When The Neon Demon is released on 8 July you’re going to hear a lot about it. You’re going to see think pieces about alleged misogyny and/or gratuity, vitriolic tweets for and against the film and, if the Cannes crowd was left “reeling” by its “jaw-dropping depravity”, the casual cinema goer, who made a snap decision to see it instead of Captain America, is going to be left shivering in the corner of the multiplex.
But what point is there in spewing bile over a film that already gleefully spews ever about every bio-emission you can think of?
Director Nicolas Winding Refn (Drive, Only God Forgives) gets this, welcoming boos and at the UK premiere professing a desire to do for film what The Six Pistols did for music.
I was initially suspicious of the film when it was announced, ‘The Neon Demon’ being about the most ham-fisted metaphor for L.A imaginable, but it completely won me over.
We’ll get to why, but first, here’s a pretty exhaustive synopsis of the film:
Young, small town, aspiring model heads to LA to try and make it, finds the industry to be hyper-competitive, gets hunted down by rivals, searches for friends but finds foes at every turn.
This isn’t designed to be derogatory in its brevity, it’s just a very narratively simple film.
Drive (a good film) and Only God Forgives (a not so good film) were similarly linear and visual-focused, but The Neon Demon is Winding Refn’s most aesthetically ambitious film yet. I counted roughly 20 compositors and visual effects people in the credits and they were probably working overtime, as every single shot is so meticulously crafted, from the Kubrickian symmetry of the framing to the ‘Tron if it was a Vogue shoot’ lighting and the devastating use of make-up and costume design. There is creativity and innovation at every turn, with scenes like the one in which protagonist Jesse listens to a rape in the motel room next door through the wall which plays out as though she’s pressing her ear to a tent (it’s hard to explain, but you’ll know the bit I mean) leaving you sitting there thinking ‘well shit, I’ve definitely never seen that before.’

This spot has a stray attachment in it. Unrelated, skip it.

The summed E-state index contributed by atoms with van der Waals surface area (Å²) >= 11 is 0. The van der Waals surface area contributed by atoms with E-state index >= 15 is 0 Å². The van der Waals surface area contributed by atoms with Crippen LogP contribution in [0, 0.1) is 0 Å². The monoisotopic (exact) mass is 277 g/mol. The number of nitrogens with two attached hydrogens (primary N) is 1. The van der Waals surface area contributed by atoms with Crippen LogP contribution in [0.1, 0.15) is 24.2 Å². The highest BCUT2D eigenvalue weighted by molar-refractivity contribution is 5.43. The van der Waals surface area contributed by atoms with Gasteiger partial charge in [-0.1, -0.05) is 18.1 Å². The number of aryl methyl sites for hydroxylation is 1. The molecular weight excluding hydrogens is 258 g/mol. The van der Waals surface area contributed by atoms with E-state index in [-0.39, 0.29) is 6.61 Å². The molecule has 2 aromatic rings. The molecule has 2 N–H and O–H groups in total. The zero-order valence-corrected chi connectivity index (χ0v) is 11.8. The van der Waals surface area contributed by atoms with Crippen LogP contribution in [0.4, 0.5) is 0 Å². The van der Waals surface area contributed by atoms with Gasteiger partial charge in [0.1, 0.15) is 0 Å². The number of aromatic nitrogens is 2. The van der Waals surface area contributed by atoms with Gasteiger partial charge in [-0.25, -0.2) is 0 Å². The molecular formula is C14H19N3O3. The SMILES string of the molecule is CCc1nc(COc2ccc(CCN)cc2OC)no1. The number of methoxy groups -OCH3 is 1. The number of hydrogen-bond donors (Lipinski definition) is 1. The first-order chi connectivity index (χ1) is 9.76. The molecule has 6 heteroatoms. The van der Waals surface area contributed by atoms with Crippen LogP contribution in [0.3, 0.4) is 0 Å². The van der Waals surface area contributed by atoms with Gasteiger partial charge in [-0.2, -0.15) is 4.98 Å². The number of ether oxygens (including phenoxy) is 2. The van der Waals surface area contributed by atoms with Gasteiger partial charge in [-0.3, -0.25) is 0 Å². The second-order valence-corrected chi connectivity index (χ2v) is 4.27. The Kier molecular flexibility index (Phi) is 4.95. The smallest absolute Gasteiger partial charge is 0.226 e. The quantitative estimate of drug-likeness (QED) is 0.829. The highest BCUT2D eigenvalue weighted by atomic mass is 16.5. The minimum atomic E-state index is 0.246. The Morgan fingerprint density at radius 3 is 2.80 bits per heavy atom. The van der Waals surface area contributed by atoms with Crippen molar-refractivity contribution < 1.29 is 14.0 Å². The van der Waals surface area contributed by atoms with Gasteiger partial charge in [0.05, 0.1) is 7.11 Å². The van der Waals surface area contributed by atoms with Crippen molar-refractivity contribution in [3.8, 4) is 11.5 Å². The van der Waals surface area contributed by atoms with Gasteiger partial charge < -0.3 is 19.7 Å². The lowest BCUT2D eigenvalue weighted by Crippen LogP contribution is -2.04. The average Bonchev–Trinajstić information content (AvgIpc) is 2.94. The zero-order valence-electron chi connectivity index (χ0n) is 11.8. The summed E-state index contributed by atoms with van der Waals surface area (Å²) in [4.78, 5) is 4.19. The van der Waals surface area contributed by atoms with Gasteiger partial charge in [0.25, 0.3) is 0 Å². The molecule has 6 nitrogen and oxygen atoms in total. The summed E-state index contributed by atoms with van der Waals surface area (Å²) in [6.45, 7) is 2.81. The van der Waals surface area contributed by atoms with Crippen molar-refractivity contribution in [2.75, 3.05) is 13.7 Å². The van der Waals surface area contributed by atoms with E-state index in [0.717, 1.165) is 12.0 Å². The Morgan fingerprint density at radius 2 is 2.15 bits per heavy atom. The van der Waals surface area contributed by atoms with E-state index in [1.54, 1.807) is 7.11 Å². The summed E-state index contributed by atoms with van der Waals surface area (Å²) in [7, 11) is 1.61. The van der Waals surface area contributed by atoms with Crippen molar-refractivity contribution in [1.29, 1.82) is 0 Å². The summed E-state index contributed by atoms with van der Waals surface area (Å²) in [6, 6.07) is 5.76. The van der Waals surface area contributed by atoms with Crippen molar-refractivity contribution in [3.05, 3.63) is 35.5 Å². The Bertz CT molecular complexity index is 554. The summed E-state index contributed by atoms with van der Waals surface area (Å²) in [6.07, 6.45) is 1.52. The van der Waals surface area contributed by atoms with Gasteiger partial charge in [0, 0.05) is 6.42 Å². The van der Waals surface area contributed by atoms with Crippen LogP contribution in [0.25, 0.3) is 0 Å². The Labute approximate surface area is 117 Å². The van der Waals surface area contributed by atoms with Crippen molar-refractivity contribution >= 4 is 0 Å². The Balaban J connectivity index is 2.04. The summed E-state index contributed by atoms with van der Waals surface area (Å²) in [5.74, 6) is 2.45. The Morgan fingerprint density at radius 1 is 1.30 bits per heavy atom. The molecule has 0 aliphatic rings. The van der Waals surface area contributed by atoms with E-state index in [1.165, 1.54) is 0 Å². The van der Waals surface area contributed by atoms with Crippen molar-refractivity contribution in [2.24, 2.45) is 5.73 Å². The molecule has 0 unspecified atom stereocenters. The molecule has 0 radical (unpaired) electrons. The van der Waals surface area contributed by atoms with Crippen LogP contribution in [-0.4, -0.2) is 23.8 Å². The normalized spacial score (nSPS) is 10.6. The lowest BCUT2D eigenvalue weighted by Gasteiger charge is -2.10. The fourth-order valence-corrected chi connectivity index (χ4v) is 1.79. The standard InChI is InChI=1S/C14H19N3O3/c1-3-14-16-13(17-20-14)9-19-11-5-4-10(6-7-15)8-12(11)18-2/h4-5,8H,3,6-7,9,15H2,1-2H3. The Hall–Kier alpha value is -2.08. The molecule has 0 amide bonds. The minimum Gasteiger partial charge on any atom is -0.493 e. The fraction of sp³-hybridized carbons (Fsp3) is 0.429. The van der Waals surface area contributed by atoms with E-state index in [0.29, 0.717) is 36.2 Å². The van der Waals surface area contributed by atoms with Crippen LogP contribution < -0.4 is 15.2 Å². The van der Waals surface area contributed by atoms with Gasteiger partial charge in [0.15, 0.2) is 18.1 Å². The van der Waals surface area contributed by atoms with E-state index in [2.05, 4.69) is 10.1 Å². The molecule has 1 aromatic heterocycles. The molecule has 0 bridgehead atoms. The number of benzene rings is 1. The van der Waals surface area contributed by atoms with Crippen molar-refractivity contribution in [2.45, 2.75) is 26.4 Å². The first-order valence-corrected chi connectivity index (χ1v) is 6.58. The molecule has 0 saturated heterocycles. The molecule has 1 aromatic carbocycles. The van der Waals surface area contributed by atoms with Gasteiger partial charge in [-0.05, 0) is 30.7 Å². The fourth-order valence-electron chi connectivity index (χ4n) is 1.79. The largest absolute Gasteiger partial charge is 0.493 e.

I don’t really need to say much about the performances, as it’s the camera doing the bulk of the work in the film, but Elle Fanning brings a pubescent vulnerability and awkwardness to her role which works perfectly against the film’s skeletal uber-bitches, particularly Jena Malone who is entrancing as ostensibly friendly and well-intentioned make-up artist Ruby. Men are refreshingly few and far between in the movie, but Desmond Harrington's photographer and Alessandro Nivola's fashion designer both manage to give memorable performances despite their minimal screen time. Keanu Reeves is also there, who is fast approaching a McConnaisance moment (the Reevesjuvenation?).
Winding Refn is fearless when it comes to depicting sex and violence (deepthroating a knife? check, morgue necrophilia? check), and it’s kind of admirable at a time when Tarantino can’t get away with light battery in a film without facing internet mob justice. I don't want to spoil it for you, but let's just say that the whole 'being chewed up and spat out by the system' metaphor turns out to be more than just a metaphor.
The Neon Demon is a silly film, and it doesn’t strain to be about anything as such or have a message. But at a time when films like Spotlight and 12 Years a Slave win Best Picture Academy Awards by default it is a completely refreshing cinematic experience. Winding Refn isn’t really trying to convey the hollowness of L.A. here, which is pretty much universally understood by this point, he’s inviting you into his sand-pit filled with glitter, lamé and diced organs and wants to pin you in your seat with bold and vigorous cinematography.
Go and see it, but maybe not first thing in the morning.
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